But pricing is not all they have in common. Both enable their users to create and sell personalized courses on their hosted platforms, without the bother of handling the technical aspects like website maintenance, hosting, and security.
Newbies to the biz have a tendency to gravitate toward these firms for their easy-to-use interface that allows nearly all formats of content, including video, audio, PDFs, and other multimedia. The majority of these can be uploaded to the courses by a simple drag and drop builder. They can host unlimited videos, create quizzes, send certificates, and monitor the progress of their pupils.
Teachable vs Thinkific Pat Flynn
Among the benefits of Teachable over Thinkific is the former’s class builder: it allows bulk changes to courses, which may be an enormous time-saver, especially for the ones that have built quite a few on their system; and it allows multi-format content in 1 lecture. What’s more is it can be linked to cloud services, like Dropbox and Google Drive, for quicker uploads from your computer.
In terms of course delivery, Teachable has an iOS application that permits students to learn on their mobile devices, which is something which Thinkific doesn’t have.
Sales and Marketing
After the content creation comes the selling and promotion of your classes. This is where Teachable wins by a landslide. Both give the liberty to sell one-time or recurring goods, offer discounts and packages, or affiliate programs, but Teachable has more choices. The real clincher is Teachable’s 1-step checkout procedure, which decreases customer fallout (which happens more during outdated, 2-step procedures like Thinkific’s). It also comes with a 1-click upsell upon checkout, increasing transactions per customer. Another significant benefit is Teachable’s payment gateway which accepts credit card, PayPal, Apple Pay, and Google Pay payments. Another service included is the automated payout to affiliates and writers (when applicable), taking care of tax forms and similar documentation. If you have users from the EU, it even goes as far as including EU VAT on top of course prices. That definitely gives you more value for your own content. Click here to check out pricing for Teachable.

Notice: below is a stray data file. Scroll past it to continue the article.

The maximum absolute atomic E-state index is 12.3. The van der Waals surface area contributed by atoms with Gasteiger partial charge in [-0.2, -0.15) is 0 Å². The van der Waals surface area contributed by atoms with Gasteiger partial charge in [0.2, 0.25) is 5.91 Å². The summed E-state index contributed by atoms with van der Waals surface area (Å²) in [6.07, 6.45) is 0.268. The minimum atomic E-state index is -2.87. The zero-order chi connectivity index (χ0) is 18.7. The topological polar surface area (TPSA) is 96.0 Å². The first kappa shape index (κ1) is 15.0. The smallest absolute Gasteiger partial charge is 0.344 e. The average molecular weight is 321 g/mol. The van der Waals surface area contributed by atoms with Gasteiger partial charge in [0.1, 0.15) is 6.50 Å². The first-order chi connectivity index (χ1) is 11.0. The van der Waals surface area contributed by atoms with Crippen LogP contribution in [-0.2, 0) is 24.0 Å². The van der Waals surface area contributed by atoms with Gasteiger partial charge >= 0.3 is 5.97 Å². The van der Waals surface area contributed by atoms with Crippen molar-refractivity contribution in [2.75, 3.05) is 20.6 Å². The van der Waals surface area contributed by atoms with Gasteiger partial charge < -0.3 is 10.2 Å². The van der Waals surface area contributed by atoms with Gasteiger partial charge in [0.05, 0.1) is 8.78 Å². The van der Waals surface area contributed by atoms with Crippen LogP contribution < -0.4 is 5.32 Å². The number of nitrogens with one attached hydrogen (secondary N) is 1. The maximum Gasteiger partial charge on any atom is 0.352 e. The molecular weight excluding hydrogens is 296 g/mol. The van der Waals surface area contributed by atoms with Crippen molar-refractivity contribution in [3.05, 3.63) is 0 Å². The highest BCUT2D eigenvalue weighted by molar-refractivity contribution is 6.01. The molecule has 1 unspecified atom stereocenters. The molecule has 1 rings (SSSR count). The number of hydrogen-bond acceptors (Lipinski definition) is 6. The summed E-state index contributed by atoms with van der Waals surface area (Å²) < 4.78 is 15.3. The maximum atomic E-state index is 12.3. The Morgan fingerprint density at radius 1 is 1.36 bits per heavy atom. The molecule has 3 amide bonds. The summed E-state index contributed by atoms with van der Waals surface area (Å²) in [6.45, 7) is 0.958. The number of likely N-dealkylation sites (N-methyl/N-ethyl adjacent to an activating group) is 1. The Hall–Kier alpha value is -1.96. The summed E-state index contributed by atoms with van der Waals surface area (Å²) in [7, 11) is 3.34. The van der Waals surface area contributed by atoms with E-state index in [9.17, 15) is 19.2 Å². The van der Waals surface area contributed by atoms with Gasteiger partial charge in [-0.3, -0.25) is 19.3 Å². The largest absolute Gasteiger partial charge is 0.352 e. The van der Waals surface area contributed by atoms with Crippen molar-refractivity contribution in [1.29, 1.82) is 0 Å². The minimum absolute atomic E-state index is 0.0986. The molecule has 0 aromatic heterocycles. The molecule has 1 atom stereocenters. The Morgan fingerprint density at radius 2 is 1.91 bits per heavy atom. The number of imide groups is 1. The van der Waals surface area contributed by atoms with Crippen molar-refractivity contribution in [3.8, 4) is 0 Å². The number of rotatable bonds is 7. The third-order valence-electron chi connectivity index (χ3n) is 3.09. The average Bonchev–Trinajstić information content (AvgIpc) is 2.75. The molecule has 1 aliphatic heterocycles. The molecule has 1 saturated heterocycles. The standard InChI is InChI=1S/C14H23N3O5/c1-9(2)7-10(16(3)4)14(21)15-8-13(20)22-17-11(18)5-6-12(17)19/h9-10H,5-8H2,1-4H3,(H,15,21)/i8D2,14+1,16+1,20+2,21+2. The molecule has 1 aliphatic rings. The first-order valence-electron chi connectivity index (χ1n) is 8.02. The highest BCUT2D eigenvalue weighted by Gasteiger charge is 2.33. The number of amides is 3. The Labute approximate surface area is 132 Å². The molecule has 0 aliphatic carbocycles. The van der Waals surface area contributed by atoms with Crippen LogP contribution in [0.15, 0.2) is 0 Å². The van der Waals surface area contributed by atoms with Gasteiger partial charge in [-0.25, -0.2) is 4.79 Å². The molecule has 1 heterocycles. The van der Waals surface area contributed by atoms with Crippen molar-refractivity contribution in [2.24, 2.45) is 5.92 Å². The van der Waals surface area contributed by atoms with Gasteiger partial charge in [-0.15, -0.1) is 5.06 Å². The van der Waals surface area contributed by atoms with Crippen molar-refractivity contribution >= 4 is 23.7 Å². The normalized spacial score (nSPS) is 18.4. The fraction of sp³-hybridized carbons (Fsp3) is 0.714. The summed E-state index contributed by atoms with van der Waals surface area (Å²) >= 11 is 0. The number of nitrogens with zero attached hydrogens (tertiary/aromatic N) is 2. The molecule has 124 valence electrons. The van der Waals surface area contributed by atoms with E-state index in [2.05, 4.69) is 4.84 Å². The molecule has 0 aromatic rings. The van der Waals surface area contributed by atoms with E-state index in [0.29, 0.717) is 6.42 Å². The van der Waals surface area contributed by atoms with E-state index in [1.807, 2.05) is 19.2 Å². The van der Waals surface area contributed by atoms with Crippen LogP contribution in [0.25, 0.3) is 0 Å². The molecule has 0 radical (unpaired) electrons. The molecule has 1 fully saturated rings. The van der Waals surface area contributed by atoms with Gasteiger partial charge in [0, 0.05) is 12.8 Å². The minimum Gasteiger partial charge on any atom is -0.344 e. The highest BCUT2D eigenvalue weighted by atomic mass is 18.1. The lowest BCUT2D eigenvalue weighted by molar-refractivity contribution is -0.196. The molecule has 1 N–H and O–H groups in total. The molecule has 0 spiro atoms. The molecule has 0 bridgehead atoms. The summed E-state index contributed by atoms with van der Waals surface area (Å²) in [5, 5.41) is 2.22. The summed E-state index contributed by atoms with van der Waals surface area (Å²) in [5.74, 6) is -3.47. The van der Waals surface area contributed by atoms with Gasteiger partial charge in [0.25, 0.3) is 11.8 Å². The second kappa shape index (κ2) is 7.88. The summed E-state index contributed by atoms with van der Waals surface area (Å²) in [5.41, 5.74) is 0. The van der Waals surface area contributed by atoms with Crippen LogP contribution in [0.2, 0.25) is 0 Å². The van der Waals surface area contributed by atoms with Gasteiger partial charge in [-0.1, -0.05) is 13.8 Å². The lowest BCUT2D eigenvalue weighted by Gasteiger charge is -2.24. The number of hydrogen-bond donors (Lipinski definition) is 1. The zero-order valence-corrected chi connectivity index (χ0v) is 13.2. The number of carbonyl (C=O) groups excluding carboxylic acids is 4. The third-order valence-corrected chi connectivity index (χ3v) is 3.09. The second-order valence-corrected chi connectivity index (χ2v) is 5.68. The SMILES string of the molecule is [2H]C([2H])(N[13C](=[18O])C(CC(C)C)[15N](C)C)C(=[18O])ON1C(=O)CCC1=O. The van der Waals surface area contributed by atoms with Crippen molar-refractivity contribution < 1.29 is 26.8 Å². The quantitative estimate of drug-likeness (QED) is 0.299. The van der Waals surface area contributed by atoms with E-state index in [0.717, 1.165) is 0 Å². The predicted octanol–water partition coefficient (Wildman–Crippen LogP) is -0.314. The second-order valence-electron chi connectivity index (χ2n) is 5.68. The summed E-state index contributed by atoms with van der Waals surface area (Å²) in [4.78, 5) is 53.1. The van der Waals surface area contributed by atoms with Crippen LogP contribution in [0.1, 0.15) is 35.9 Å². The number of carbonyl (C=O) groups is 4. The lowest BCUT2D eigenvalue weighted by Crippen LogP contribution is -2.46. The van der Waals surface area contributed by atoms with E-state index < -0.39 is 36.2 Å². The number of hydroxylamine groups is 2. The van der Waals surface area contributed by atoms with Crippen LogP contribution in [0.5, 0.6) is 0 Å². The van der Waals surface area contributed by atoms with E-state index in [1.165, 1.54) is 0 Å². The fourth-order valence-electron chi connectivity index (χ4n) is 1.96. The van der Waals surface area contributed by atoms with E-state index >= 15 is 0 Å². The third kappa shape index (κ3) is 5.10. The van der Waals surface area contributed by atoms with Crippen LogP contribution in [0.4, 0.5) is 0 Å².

Teachable vs Podia Teachable vs Thinkific Pat Flynn
Among the online course platforms with the most affordable top tier is Podia. Though it doesn’t have a free plan, and its basic plan comes at $39/month (with Teachable at $29/month), its top and only remaining plan is offered at $79 (with Teachable at $399). This price gap could be due to the vastly different things they each offer. On the one hand, Teachable is a fully customizable course creator and seller, and on the other, Podia decided to concentrate on Online Course Hosting, Membership or Email Marketing, and Digital Downloads. Those will immediately help you narrow down your choice to what’s best suited for you.
Podia’s streamlined classes lets users filter out other aspects that they might not have to dip into, like e-commerce. Its interface is simple, clean, and pretty good for novice instructors. Having said that, this is also why it may not meet the needs of creators who wish to do more with their website. Since the variety isn’t much, more advanced users may find it lacking.
Course Creation and Control
Teachable defeats Podia in design and customization tools, with options for easy uploads of files, texts, and quizzes. The ones that dabble in code can also explore that within Teachable. Users can easily get the slick look of a professional website by choosing from default themes which can be customized to satisfaction. Teachable’s editor makes it effortless to create changes and push upsells, maximizing both user’s time and profitability.
Both have a trickle content attribute for the ones that would like to space the lessons provided to their clients, and prevent cramming modules in one go. What’s unique to Teachable is innovative control over course compliance, such as keeping tabs on students’ completion of quizzes and lessons. It also has built-in certification that users can make and send to their students at the end of the course. Concerning integrations, Teachable has improved autoresponders and analytics, both of which are extremely important to marketing and sales.
Recommendation Teachable vs Thinkific Pat Flynn
To summarize, Teachable‘s interface is approachable even to the most inexperienced users, has excellent creation and builder resources for designing a slick course website, gives you control over your marketing and sales, has attributes that reduce time and effort on backend paperwork, and gives the best value for money. With more updates and user feedback, they are guaranteed to be a reliable choice for years to come.